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When the Landlord Dies, the Lease Doesn’t
- by Roger McEowen
January 5, 2009
Oral farm leases present many problems, not the least of which is the question of what happens when either the landlord or the tenant dies during the term of the lease. This is another reason why it’s always best to get the terms of a farm lease in writing. But, that didn’t happen here and the landlord died during the lease term. A lawsuit among family members was filed to sort out the mess – with a very predictable outcome.
During her lifetime, Mom leased 65 acres of farm ground to one of her sons. It was an oral lease with the cash rent pegged to the amount of the real estate taxes on the farm. Mom died while the lease was in effect and the tenant’s brother was appointed the executor of Mom’s estate. Mom died in August, and the tenant continued farming the ground. The executor claimed that the lease ended when Mom died and that the amount of cash rent due under the lease should represent market value. The tenant disagreed, noting that he was never given any statutory notice of termination. Thus, he claimed that the lease continued for another year on the same terms and conditions – the rent amount was the amount of real estate taxes on the farm. The trial court agreed, and the executor appealed.
This was an easy one for the Court of Appeals. Iowa law specifies that the new owner (here the estate) simply steps into the shoes of the decedent and assumes the responsibility to follow Iowa law in terms of providing statutory notice of termination if the lease is to be terminated. If that doesn’t happen, and it didn’t in this case, the lease simply continues for another year on the same terms and conditions. The Iowa Supreme Court had decided a case involving this issue in 1980 which construed the applicable statute. So, it was simply a matter of following that 1980 precedent. The court also noted that the parties could have simply agreed to terminate the lease, but that also did not happen.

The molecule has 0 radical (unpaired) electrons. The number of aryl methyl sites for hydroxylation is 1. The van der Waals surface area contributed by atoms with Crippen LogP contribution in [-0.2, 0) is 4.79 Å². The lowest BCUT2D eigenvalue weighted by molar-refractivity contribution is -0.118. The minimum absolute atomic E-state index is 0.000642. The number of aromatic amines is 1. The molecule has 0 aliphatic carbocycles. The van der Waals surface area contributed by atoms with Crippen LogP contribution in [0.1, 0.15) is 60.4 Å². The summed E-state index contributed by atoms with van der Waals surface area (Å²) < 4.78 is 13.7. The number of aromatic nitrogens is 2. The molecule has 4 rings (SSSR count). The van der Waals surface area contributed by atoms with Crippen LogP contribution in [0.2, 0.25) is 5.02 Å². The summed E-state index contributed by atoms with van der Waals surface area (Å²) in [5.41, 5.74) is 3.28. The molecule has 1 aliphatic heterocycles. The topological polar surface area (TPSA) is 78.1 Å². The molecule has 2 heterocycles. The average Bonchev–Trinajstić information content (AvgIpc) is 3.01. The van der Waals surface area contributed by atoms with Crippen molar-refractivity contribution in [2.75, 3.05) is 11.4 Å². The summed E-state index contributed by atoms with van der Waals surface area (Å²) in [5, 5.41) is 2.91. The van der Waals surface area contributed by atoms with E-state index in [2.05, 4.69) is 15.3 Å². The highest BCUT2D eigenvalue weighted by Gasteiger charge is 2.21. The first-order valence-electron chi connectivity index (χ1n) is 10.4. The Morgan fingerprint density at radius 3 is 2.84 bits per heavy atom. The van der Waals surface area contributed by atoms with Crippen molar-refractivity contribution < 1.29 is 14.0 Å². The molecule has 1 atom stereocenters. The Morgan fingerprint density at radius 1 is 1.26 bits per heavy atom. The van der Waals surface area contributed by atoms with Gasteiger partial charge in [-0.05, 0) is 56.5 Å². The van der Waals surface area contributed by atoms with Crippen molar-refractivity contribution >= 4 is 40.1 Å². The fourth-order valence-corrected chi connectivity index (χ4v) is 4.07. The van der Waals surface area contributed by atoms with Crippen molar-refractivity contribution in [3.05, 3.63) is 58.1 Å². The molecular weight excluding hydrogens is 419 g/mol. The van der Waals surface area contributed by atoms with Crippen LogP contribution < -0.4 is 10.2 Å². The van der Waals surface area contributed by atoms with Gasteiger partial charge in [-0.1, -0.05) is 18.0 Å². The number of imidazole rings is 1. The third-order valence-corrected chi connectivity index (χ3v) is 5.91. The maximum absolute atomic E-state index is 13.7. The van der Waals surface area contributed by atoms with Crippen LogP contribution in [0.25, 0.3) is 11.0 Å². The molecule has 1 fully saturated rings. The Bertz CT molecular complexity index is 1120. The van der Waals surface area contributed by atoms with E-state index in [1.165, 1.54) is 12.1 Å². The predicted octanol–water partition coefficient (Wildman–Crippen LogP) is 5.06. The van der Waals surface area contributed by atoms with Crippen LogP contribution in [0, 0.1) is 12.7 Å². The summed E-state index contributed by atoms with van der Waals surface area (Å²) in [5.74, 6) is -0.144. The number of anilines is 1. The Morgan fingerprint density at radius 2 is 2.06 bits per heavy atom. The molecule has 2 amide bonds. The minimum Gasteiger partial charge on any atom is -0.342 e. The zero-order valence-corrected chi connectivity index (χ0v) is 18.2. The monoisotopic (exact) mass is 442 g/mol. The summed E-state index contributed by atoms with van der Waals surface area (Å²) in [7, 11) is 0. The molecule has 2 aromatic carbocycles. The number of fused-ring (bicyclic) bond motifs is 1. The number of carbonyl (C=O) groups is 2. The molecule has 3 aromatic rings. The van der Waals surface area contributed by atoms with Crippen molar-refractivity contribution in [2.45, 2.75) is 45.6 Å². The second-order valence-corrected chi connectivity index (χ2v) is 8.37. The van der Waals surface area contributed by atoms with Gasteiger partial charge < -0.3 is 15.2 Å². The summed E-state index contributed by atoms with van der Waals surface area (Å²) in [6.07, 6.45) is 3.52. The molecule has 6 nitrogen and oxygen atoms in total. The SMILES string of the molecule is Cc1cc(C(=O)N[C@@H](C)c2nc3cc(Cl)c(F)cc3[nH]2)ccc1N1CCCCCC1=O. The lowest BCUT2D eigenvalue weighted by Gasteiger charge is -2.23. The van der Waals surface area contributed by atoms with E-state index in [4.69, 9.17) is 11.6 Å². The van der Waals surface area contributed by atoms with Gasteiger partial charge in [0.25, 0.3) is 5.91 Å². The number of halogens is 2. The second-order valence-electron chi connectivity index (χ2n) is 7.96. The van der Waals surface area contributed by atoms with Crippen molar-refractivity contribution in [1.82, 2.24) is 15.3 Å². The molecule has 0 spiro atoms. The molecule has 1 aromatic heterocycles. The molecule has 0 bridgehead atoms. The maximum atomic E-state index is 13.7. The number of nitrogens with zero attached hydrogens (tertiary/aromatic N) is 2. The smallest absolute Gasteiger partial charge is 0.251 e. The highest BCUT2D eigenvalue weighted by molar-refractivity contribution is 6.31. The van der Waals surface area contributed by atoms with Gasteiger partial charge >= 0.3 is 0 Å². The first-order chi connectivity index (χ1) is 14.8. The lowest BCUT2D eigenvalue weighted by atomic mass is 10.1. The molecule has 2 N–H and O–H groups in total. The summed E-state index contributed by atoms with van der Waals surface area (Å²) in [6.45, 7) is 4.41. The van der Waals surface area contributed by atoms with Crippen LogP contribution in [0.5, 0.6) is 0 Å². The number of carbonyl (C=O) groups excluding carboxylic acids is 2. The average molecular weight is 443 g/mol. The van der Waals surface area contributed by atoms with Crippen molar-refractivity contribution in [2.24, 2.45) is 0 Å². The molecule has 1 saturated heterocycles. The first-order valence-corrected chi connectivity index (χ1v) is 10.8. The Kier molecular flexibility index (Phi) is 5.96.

The bottom line is this – with an oral farm lease, if the landlord dies during the lease term, absent statutory notice of termination by the executor or the heirs (or mutual agreement of the parties), the lease continues on the same terms and conditions as the existing lease. A question not presented by the case is whether the same result would occur if the tenant dies during the lease term. Most courts that have considered that issue hold that the lease terminates with the tenant – the lease is a contract for the personal services of the tenant, so when the tenant dies, that kills the purpose of the lease and it ends.
It’s always best to put farm leases in writing and specify (among other things) what happens if one of the parties to the lease dies. Giltner v. Estate of Giltner, No. 8-537/07-2117, 2008 Iowa App. LEXIS 1280 (Iowa Ct. App. Dec. 31, 2008).